Since most psychiatrists will add a forensic psychiatric practice to a treatment practice, they should analyze carefully how to balance the two endeavors. It is critical to maintain dynamic stability in both practices as they develop in a parallel fashion. Many well-honed clinical skills will apply directly to the practice of forensic psychiatry. Nevertheless, certain business tactics can enhance the incorporation of a forensic practice into a treatment practice.
Customer orientation. Forensic psychiatrists should maintain a customer orientation that may differ from that of their clinical practice. In forensic psychiatric practice, one has clients rather than patients; therefore, the complex interactions and communications necessary in forensic psychiatry best lend themselves to having someone available to answer calls and provide information to potential clients rather than using answering services or telephone voicemail systems. Loss of business in a forensic psychiatric practice can be substantial as a result of using voicemail or other mechanical or electronic answering systems. The individual who answers the phone for the forensic psychiatrist should be trained to provide as much information as possible to the caller or prospective client. This enhancement of information transfer can be improved by the use of Web sites for the benefit of the prospective client. In forensic psychiatric practice, most juries are highly familiar with Web sites and will not find this to be an unusual practice.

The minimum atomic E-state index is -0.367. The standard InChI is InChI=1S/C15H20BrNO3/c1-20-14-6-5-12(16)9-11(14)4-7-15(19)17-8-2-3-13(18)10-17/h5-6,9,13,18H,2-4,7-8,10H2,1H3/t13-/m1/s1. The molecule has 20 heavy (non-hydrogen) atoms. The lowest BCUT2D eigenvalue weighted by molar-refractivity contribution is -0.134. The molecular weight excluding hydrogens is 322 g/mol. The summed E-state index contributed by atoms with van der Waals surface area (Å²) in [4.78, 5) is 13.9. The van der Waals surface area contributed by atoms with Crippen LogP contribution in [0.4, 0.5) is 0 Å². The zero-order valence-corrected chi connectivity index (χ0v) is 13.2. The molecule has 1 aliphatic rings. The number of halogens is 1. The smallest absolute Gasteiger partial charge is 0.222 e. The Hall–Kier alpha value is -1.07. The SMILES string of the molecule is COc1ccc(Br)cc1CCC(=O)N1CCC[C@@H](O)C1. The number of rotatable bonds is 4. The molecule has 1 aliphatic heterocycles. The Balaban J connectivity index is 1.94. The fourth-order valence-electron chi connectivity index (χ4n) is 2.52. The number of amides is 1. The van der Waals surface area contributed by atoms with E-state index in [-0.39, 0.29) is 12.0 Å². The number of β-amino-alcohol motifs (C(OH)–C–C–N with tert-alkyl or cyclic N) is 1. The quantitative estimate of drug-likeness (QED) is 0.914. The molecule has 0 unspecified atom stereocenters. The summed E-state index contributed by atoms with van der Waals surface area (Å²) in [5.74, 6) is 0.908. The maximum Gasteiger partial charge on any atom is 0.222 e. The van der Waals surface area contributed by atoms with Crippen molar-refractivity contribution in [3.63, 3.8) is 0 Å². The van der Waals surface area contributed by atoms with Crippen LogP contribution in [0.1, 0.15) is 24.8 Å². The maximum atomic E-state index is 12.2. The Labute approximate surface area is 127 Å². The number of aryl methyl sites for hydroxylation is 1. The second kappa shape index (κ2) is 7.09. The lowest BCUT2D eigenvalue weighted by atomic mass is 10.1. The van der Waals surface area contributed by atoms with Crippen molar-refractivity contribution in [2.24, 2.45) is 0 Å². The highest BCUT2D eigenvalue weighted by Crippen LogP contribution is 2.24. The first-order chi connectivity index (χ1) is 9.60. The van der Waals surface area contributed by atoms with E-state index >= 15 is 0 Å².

Evidence-based models. Evidence-based medical models are becoming increasingly utilized in the practice of psychiatry. Forensic psychiatrists should adhere to DSM diagnostic categories and evidence-based medical models. Use of idiosyncratic diagnoses or failure to provide scientific evidence to support conclusions may render testimony inadmissible under the legal criteria that govern the admissibility of expert evidence (Daubert v Merrell Dow Pharmaceuticals, Inc., 1993). In addition, mental evaluations should be standardized and based on acceptable mental measurements. While the face-to-face mental status examination is required within the psychiatric examination, triers of fact usually assume that a portion of certain types of forensic examinations will be quantified. Therefore, the forensic psychiatrist should develop a relationship with a psychologist who can provide measurements of: